Tuesday, June 27, 2017

Artemis has arrived!


The beautiful cover of my newest book, published by Three Drops Press last month!

I call it a myth-interpretation - or a performance piece in verse, based on the mythical twins, Artemis and Apollo.

The Greek Goddess Artemis - whom the Romans called Diana - is mythology's arch-outsider - lesbian feminist, environmental activist, radical midwife, shaman huntress, man-slayer when necessary, and like her tragic namesake, called the People's Priestess. Her twin brother Apollo, despite his extravagant juvenile delinquency, was elevated to be God of civilisation, harmony, proportion, and music.


"Greenhill applies the mind of a scholar, the ear of a poet, and the eye of a painter to create a fascinating allegory that explores the conflict between patriarchy and matriarchy as expressed in the sibling rivalry between twins Artemis and Apollo. An amazing achievement." 

Debbie Taylor, Editor of Mslexia magazine

"Cora Greenhill's verse drama begins on the day of the cataclysmic volcanic eruption which irreparably changes the ancient island of Crete and its inhabitants... a sensuous and heady brew of jealousies, same-sex passions,  hints of incest and rites of passage. Modern day reference and vernacular with a liberal scattering of humour ensure it is both accessible and captivating from start to finish." 

Geraldine Monk, poet
"Artemis: The People’s Priestess pulses with light, heat and movement. The collection tells the ‘back story’ of Artemis ... through a series of dramatic poems spoken by different characters. Like Tony Harrison’s translations of Greek Comedy, it restores the physicality and vibrancy of the original Greek myths, incorporating dance, rhythm and humour. This is a wonderful collection, and left me with the fire of Artemis in my belly."


Rachel Bower, poet

Thursday, March 30, 2017

Review of Far from Kind by Mandy Pannett

Another lovely review for Far from Kind from Mandy Pannett in Tears in The Fence 65 (edited by David Caddy) - my warmest thanks!


Far from Kind by Cora Greenhill Pindrop Press 2016 £9.99


     Like the orchard in ‘A Hum’, Far from Kind is flooded with light. Here the poems are lightscapes – ‘changing lightscapes we came to call beauty’ (‘Aquatic Ape’), wealthy in gold and kaleidoscopic in colour. Here the sea may reveal ‘the glide of a golden angel fish / then blue spotted ray, / purple parrot, yellow batfish,’ (‘On Chumbe Reef’) or a skyline of birds with wet feathers where the fading day turns ‘mauve, dull silver, deepening grey.’ (‘Last Supper’).
     Far from Kind’ begins with a description of a house being cleaned and prepared for new owners. This involves moving a colony of nesting bees out of the loft, scraping the rafters of honeycombs, of their ‘stash of sticky gold’. (‘The Hum’). This poem sets the tone for the whole collection: the ‘stash’ on display is not just honey but an outpouring of richly sensual, evocative imagery. ‘The Other Hand’ offers us a fine example: ‘I have stirred the cream and the curd/sprinkled spices/cardamon, rose petals, cloves’ says one who has lived among the royal silver-smiths, ‘my skin is silky/as the suspension/of butter in sauce.’ The narrator in ‘Dancing in Zanibar’ is ‘rewarded/with cardamom jellies,/dates softened/in passion fruit.’ We, as readers, are also rewarded, not only with a gorgeous feast of words, but with the fascinating technique of an image personified into metaphor as, for example in ‘The Hum’ where the girl who is clearing out the bees finds ‘the mess’ transformed into a gift of love when she ‘trickles downstairs, slides into night,/belly brimming amber, trembling to be touched, to be tasted.’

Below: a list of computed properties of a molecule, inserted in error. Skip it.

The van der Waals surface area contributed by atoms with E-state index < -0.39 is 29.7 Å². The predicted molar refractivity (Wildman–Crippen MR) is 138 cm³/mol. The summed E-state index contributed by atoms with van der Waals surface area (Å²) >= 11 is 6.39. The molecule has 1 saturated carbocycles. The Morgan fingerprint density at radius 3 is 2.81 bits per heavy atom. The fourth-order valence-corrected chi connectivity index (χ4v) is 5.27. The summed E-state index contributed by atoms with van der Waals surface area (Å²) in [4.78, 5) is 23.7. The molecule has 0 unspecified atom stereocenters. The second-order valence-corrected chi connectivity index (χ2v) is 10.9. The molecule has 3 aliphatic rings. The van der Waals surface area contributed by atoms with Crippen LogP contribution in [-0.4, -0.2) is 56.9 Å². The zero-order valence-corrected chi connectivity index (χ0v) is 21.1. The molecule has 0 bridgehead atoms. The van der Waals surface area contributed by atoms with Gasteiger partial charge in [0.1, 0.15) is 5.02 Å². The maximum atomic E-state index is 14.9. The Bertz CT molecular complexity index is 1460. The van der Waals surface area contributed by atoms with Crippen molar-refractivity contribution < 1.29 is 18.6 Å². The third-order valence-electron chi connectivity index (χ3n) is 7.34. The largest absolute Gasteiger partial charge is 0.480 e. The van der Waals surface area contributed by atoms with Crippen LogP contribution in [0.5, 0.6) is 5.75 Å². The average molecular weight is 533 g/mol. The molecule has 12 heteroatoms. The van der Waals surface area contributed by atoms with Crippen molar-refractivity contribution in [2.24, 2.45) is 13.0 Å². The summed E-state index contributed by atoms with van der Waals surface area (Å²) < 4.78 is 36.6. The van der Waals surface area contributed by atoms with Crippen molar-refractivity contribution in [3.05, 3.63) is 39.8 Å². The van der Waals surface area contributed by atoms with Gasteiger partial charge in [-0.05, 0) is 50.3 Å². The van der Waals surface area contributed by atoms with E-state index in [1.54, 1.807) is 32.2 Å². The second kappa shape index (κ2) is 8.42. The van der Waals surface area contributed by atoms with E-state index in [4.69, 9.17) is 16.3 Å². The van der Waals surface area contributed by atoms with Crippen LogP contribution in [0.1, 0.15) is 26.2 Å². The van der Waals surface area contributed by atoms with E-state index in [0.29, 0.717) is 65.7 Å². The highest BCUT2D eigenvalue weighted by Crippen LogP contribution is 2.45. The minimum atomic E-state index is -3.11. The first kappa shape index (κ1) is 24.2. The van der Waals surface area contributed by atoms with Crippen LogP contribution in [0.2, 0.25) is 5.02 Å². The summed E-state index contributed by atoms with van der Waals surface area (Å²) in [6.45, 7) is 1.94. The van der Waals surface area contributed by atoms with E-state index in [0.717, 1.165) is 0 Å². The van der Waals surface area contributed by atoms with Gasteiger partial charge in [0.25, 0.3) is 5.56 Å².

This sense of joy in language, this exuberant exploration of possibilities strikes me as the keynote of Cora Greenhill’s writing. Many phrases such as ‘bogs brash with marigolds’ and ‘harebells in heather’ (‘Nature Cure’) brim with the fun of alliteration or leap off the page with their aptness and wit like ‘lightning that electrocutes the blood’ (‘For My Firstborn’). Among my favourites, also from ‘Nature Cure’, are ‘a wrinkle of cream’ and ‘a curl of new kittens’ closely followed by phrases from ‘Dolphin Trip’ where ‘The bay foams with testosterone/at the first sighting of fins. Twelve speedboats scream/with love lust to spear them,/ snorkels cocked, zooms at the ready’. Opening and closing lines of the poems also show this deftness and precision with words. ‘We would green deserts for that smile’ concludes the narrator in ‘Hannah’s First Birthday’ while ‘Hit’ explores the poignancy of a relationship where ‘Free to leave, you left’ with these ending lines:

There was a time when people thought
smells like oranges and cloves
could keep disease at bay.

But sweets can’t take the pain away
though this is heaven’s scent.

     Others have commented on the images and themes of music and dancing in this collection. They are strong motifs and I would like to explore further the way in which ‘Voices sing words our world has never heard.’ (‘Night in the Museum’). In this deserted museum, closed for restoration many years previously, the marble floor is thick with ‘five winters’ of plane tree leaves, there are ‘wads of cobwebs’ and glass cases at twilight are grimy with dust. Yet above all this there are curves and spirals on vases and jugs that reveal ‘dolphins swimming, dancers arching’ and in an empty Bronze Age room ‘Sistrums/begin to rattle, harps pluck at our hearts.’ Similarly, in ‘For My Firstborn’ the narrator lists an assortment of things she remembers, many things she has loved including ‘drums hammered out from palm oil cans,/rattles of chilli peppers and raffia,/dance steps that vibrate/beyond the feet’. Possible the most striking and original motif of melody and dance is in the poem ‘Single Parent’ where the exhausted mother, faced with her toddler throwing a tantrum on the kitchen floor, copes with her anger by ‘turning the rising/rage into a tarantella no one had taught her, / whirling, to stop herself hurting him.’ In these poems by Cora Greenhill it is not only sistrums that pluck at our hearts.